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Meghan eMpTy


Meghan eMpTy basically does whatever Blake eMpTy doesn't at eMpTy records, and she also worked at Lucky Records.


How have you seen punk rock change since you became involved with it?
Meghan: I think it's less of a community feeling, whereas when I grew up and maybe Blake too, everybody knew everybody else, and you went to a show and you knew everybody and maybe it's getting older, because some of the shows I go to, I don't know the people because maybe I've been around a bit longer and they're newer to it. I don't know. It seemed like more of a community, like a scene. Everyone had a scene together, and now I'm older so a lot of the kids that are into it are 10 years younger than I am or more and so I think I'm out of touch with what they're into, like 14-year-olds that are wearing NOFX shirts. It's not that I'm down on NOFX, but bear in mind I went to go see that band when I was 16 so if, in 10 years, I hadn't moved on a little bit, there would be something really wrong with me, not with them.
Is it better now or worse than when you got involved?
Meghan: I don't know, I think that's up to the person. It's good for me, but I've had to search out other stuff, different types of music. I'm more in touch with it probably and I get more and more in touch with it every year and like it more every year. I mean, I'm negative and I'm jaded, but there's a lot of great stuff out there. You have to search it out. Plus I think I'm cooler to people now and I think working at a label has made me that way, where I accept everybody for being what they are. Maybe 10 years ago, it's like, "Oh, that person's a loser," or "That person's this," whereas now I assume that everybody's basically pretty cool if I take the time to get to know them.
Do you think there's anything wrong with punk rock?
Meghan: I think the way major labels are involved with it now is a bad thing and I think that 8 or 9 years ago, if you were a punk band that got on a major label, you were basically laughed out of the community, whereas a lot of the bands that some people are listening to aren't even on indies. They're on majors, that's their first taste of the scene which probably isn't the best way to do it, but then if they get into other bands and they go and search out other stuff, then I guess it isn't a bad thing. But yeah, this whole major label weaseling crap that goes on where they expect indies to take care of the bands for them so they can walk by and snatch them up, and in some ways destroy them, is a really bad way to go about things.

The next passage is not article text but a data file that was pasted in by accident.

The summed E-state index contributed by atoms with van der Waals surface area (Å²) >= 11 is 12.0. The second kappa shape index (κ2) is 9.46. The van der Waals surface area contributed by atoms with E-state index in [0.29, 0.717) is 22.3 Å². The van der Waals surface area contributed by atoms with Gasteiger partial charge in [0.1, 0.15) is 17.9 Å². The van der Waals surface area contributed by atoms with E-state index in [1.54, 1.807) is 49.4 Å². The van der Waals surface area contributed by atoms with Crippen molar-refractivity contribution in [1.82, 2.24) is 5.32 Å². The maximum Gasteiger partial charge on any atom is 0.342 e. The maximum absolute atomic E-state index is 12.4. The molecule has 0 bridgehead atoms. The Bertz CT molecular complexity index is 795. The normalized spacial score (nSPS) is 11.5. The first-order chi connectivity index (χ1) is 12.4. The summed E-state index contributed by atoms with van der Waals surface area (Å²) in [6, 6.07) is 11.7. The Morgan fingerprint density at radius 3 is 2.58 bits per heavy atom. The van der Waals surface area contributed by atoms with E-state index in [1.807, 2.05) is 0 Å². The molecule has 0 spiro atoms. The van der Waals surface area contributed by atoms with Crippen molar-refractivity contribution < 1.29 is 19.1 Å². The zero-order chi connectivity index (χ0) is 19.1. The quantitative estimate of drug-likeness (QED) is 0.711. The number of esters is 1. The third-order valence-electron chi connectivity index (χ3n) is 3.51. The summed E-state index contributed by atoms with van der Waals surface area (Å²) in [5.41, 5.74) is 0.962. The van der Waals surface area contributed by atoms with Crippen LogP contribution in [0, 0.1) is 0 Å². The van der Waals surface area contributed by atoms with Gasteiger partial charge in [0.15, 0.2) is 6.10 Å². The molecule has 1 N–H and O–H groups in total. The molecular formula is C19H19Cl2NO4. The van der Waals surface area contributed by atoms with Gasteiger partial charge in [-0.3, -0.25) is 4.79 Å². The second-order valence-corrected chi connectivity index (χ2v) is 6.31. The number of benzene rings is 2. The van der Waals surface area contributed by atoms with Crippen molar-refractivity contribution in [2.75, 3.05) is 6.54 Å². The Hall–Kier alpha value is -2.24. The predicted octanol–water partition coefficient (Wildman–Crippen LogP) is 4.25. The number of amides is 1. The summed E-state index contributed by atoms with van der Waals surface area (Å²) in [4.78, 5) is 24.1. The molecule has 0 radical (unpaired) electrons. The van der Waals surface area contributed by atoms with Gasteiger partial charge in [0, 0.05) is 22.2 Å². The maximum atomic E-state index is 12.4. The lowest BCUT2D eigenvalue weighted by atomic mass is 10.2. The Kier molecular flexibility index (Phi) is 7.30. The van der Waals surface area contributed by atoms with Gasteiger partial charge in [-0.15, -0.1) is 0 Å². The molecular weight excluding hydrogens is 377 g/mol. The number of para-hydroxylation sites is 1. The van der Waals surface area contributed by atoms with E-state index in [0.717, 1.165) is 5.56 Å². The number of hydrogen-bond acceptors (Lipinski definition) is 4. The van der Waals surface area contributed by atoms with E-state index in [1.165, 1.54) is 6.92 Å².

What's good about punk?
Meghan: I don't know. It's what I am, it's what I identify with. If you're in a scene for 10, 11, 12 years, it's what you become. It's what you are. That's a hard question.
How have you seen the crowds and people at shows change?
Meghan: I think people get old and lazy and jaded if they don't dance and they don't have a good time. When I got into this, it was a bunch of losers and everyone was a rejected loser punk rocker whereas now it's the cool thing, now there's a lot of people trying to be cool and trying to act cool and they're afraid to look foolish in front of anybody else because they'll be viewed as not being cool, but then I know lots of people that are willing to do the stupidest, most ridiculous things at shows still, but most of the time, most of the people here stand around and drink their beer and act like they're having a good time and smile, but they won't even show any emotion. At the end of the night, they'll go, "Oh, it was a great show," but you'd never be able to tell by the way that they stood there. Maybe it's getting older. I don't know.
Do you see any problems with the way people act at shows?
Meghan: Oh yeah. I mean, the same thing I said before. Everybody is too busy trying to be cool and figuring out the cool person to talk to and who's not cool and who's this and who's that. They won't actually get into the band. It's unfortunate that bands have to play and everyone stands in the back of the room and talks. No one will stand up front and actually check out the band. There's like this four foot space in front of the band where the band's like, "Okay, whatever." They'll stand there, but they'll stand out of the light, so of course maybe the band can't even see them. It's like they don't want to be identified. I think that when I was younger, a lot of people were there to make the scene, but also the music was motivating them to be there. That was the reason they were there, it was the reason for the social scene.
What can we do to make the scene better?
Meghan: I don't know. Act really stupid at shows and not worry what anybody thinks about you.

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Last modified on Wednesday, March 26, 2008